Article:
The Institute of Semiconductor Technology and the Institute of Physical and Theoretical Chemistry, both members of the Laboratory for Emerging Nanometrology (LENA), at Technische Universität Braunschweig are partners in a new European research project entitled ChipScope, which aims to develop a completely new and extremely small optical microscope capable of observing the interior of living cells in real time. A consortium of 7 partners from 5 countries will tackle this issue with very ambitious objectives during a four-year research program.

To demonstrate the usefulness of this new scientific tool, at the end of the project the developed chip-sized microscope will be used to observe in real-time...

Im Focus: Giant Magnetic Fields in the Universe

Astronomers from Bonn and Tautenburg in Thuringia (Germany) used the 100-m radio telescope at Effelsberg to observe several galaxy clusters. At the edges of these large accumulations of dark matter, stellar systems (galaxies), hot gas, and charged particles, they found magnetic fields that are exceptionally ordered over distances of many million light years. This makes them the most extended magnetic fields in the universe known so far.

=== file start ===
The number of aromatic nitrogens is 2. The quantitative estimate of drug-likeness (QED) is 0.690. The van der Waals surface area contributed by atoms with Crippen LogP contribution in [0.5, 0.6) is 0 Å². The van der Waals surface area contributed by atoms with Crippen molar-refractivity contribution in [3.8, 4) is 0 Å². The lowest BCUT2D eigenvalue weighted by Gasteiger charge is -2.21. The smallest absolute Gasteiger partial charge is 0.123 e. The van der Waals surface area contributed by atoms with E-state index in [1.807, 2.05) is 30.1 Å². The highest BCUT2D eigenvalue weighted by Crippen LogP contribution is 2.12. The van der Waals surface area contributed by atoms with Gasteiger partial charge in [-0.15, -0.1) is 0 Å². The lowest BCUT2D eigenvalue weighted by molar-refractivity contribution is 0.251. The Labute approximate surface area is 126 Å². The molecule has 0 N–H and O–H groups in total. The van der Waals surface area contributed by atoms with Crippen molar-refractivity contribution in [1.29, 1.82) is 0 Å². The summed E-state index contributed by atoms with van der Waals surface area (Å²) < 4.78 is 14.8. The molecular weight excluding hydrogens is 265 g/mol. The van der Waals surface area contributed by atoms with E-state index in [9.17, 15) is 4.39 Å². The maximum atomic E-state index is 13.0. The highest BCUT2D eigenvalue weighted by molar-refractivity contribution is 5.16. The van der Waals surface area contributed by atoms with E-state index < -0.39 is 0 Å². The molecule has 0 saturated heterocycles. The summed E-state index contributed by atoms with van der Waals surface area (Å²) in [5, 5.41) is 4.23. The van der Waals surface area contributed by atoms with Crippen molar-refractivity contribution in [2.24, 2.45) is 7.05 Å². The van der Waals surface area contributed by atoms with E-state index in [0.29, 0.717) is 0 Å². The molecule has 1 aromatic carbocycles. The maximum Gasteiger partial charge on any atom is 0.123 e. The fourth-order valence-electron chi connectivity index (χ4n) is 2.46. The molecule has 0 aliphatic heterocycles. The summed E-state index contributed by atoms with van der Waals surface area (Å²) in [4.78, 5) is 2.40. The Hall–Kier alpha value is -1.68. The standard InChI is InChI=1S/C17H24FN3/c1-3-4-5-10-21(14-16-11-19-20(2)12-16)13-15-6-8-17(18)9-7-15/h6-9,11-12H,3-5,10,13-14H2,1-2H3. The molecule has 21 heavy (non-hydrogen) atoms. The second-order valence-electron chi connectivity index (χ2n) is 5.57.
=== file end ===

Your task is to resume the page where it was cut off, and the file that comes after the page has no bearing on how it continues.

The results will be published on March 22 in the journal „Astronomy & Astrophysics“.

Galaxy clusters are the largest gravitationally bound structures in the universe. With a typical extent of about 10 million light years, i.e. 100 times the...

Im Focus: Tracing down linear ubiquitination

Researchers at the Goethe University Frankfurt, together with partners from the University of Tübingen in Germany and Queen Mary University as well as Francis Crick Institute from London (UK) have developed a novel technology to decipher the secret ubiquitin code.